After this we have to restart fail2ban with service fail2ban restart and check if all jails are loaded by:

fail2ban-client status status
Code language: Bash (bash)

How to enable apache2 cache to speed up your website on ubuntu

First enable the mods:

sudo a2enmod file_cache sudo a2enmod headers sudo a2enmod expires
Code language: Bash (bash)

Then edit the virtual host:

pico /etc/apache2/sites-enabled/000-default.conf
Code language: Bash (bash)

And add ifmodule between virtual host:

<VirtualHost *:80> ServerName www.webleit.info ServerAdmin admin@webleit.info DocumentRoot /var/www/html # Available loglevels: trace8, ..., trace1, debug, info, notice, warn, # error, crit, alert, emerg. # It is also possible to configure the loglevel for particular # modules, e.g. #LogLevel info ssl:warn ErrorLog ${APACHE_LOG_DIR}/error.log CustomLog ${APACHE_LOG_DIR}/access.log combined #Include conf-available/serve-cgi-bin.conf <IfModule mod_expires.c> # Turn on the module. ExpiresActive on # Set the default expiry times. ExpiresDefault "access plus 2 days" ExpiresByType image/jpg "access plus 1 month" ExpiresByType image/gif "access plus 1 month" ExpiresByType image/jpeg "access plus 1 month" ExpiresByType image/png "access plus 1 month" ExpiresByType text/css "access plus 1 month" ExpiresByType text/javascript "access plus 1 month" ExpiresByType application/javascript "access plus 1 month" ExpiresByType text/x-javascript "access plus 1 month" ExpiresByType application/x-shockwave-flash "access plus 1 month" ExpiresByType text/css "now plus 1 month" ExpiresByType image/ico "access plus 1 month" ExpiresByType image/x-icon "access plus 1 month" ExpiresByType text/html "access plus 600 seconds" </IfModule> </VirtualHost> # vim: syntax=apache ts=4 sw=4 sts=4 sr noet
Code language: Apache (apache)

Then restart the apache service:

service apache2 restart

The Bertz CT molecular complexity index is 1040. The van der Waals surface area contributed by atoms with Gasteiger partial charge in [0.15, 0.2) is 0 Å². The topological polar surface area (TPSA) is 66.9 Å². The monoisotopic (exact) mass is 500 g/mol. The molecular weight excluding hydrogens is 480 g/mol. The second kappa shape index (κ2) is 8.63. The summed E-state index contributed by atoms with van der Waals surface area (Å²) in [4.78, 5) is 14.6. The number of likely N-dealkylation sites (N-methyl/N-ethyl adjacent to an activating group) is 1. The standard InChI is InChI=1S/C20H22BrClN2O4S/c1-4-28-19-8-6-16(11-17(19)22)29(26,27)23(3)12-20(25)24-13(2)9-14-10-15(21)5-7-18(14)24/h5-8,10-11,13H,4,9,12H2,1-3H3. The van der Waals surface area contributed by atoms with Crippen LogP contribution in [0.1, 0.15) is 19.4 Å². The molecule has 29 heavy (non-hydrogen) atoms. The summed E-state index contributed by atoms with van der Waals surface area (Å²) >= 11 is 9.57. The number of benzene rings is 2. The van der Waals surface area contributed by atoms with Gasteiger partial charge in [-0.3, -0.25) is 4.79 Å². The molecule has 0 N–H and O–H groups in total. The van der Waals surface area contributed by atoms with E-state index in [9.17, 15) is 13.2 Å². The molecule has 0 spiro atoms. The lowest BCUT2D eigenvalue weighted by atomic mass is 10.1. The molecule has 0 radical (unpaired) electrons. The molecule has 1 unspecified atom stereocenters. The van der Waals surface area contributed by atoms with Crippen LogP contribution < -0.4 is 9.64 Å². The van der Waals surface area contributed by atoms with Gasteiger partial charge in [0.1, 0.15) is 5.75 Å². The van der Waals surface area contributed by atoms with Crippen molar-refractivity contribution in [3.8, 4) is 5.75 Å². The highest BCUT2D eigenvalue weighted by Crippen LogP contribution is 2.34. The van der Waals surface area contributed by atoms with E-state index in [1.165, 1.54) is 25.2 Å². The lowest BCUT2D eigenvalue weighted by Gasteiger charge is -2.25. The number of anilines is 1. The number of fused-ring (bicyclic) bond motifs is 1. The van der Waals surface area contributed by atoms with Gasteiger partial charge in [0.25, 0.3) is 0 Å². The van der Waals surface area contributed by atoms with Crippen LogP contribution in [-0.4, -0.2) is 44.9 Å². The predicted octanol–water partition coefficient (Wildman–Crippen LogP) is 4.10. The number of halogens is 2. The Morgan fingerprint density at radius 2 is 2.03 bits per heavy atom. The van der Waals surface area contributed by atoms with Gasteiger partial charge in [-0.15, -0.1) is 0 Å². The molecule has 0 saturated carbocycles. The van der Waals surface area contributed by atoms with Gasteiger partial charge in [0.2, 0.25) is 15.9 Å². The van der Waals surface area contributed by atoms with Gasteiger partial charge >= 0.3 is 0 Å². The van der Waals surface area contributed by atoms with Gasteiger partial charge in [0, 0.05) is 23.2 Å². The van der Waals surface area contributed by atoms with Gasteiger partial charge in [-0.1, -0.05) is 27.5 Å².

Code language: Bash (bash)

Linux: How to get remote page load time with a command from the terminal?

Linux: How to get remote page load time with a command from the terminal?
This will give you the remote page load time in miliseconds.

time wget -p http://www.webleit.info >/dev/null 2>&1
Code language: Bash (bash)

You can implement the command with php like:

<?php $output = shell_exec('time wget -p http://www.webleit.info >/dev/null 2>&1'); echo "<pre>$output</pre>"; ?>
Code language: PHP (php)

How to install google’s mod pagespeed in ubuntu server and how to disable it

About this article
Introduction One of the more recently popular modules for Apache is mod_pagespeed. It is an output filter for Apache 2.2+ that can be configured through a variety of options through configuration files or a .htaccess file. An “output filter” is a something that transforms the data before it’s sent to the client. In other words, it’s a layer between your website and what the user’s browser receives when they visit your URL. Speed Up the Web The goal of mod_pagespeed is to speed up your website. It does this by applying filters to a variety of files in order to reduce the number of trips the browser has to make to grab what it needs, to reduce the size of those files and to optimize the length those files are cached. Installation Installation is very simple. It’ll vary depending on the operating system you use. Ubuntu and Debian have packages you can download and install (or any Linux distribution that uses .DEB packages). Other Linux distributions can download the source and build from that.

1 – Download Software

wget https://dl-ssl.google.com/dl/linux/direct/mod-pagespeed-stable_current_amd64.deb wget https://dl-ssl.google.com/dl/linux/direct/mod-pagespeed-stable_current_i386.deb
Code language: Bash (bash)

2 – Install pagespeed

sudo dpkg -i mod-pagespeed-*.deb apt-get -f install rm mod-pagespeed-*.deb
Code language: Bash (bash)
service apache2 restart <strong>or</strong> /etc/init.d/apache2 restart
Code language: Bash (bash)